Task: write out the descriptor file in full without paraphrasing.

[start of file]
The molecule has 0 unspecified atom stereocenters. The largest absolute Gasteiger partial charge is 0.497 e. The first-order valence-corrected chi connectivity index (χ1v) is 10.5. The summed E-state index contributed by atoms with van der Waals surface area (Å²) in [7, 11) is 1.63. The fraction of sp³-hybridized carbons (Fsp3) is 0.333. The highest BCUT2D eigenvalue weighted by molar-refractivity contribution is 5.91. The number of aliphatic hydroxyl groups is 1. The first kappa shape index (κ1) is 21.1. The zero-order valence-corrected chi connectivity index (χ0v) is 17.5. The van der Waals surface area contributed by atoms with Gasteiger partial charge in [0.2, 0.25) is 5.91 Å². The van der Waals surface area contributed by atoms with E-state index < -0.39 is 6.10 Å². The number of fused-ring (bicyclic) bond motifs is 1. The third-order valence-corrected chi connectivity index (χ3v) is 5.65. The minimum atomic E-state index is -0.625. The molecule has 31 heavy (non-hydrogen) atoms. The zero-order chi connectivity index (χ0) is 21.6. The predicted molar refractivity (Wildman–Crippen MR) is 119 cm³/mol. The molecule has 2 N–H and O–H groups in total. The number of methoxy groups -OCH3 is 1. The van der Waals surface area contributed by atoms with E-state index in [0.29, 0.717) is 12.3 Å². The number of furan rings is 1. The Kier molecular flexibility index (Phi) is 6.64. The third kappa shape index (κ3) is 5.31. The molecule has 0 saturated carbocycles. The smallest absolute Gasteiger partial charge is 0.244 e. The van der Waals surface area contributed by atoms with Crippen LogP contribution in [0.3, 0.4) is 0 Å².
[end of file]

The molecule has 0 unspecified atom stereocenters. The largest absolute Gasteiger partial charge is 0.497 e. The first-order valence-corrected chi connectivity index (χ1v) is 10.5. The summed E-state index contributed by atoms with van der Waals surface area (Å²) in [7, 11) is 1.63. The fraction of sp³-hybridized carbons (Fsp3) is 0.333. The highest BCUT2D eigenvalue weighted by molar-refractivity contribution is 5.91. The number of aliphatic hydroxyl groups is 1. The first kappa shape index (κ1) is 21.1. The zero-order valence-corrected chi connectivity index (χ0v) is 17.5. The van der Waals surface area contributed by atoms with Gasteiger partial charge in [0.2, 0.25) is 5.91 Å². The van der Waals surface area contributed by atoms with E-state index < -0.39 is 6.10 Å². The number of fused-ring (bicyclic) bond motifs is 1. The third-order valence-corrected chi connectivity index (χ3v) is 5.65. The minimum atomic E-state index is -0.625. The molecule has 31 heavy (non-hydrogen) atoms. The zero-order chi connectivity index (χ0) is 21.6. The predicted molar refractivity (Wildman–Crippen MR) is 119 cm³/mol. The molecule has 2 N–H and O–H groups in total. The number of methoxy groups -OCH3 is 1. The van der Waals surface area contributed by atoms with E-state index in [0.29, 0.717) is 12.3 Å². The number of furan rings is 1. The Kier molecular flexibility index (Phi) is 6.64. The third kappa shape index (κ3) is 5.31. The molecule has 0 saturated carbocycles. The smallest absolute Gasteiger partial charge is 0.244 e. The van der Waals surface area contributed by atoms with Crippen LogP contribution in [0.3, 0.4) is 0 Å².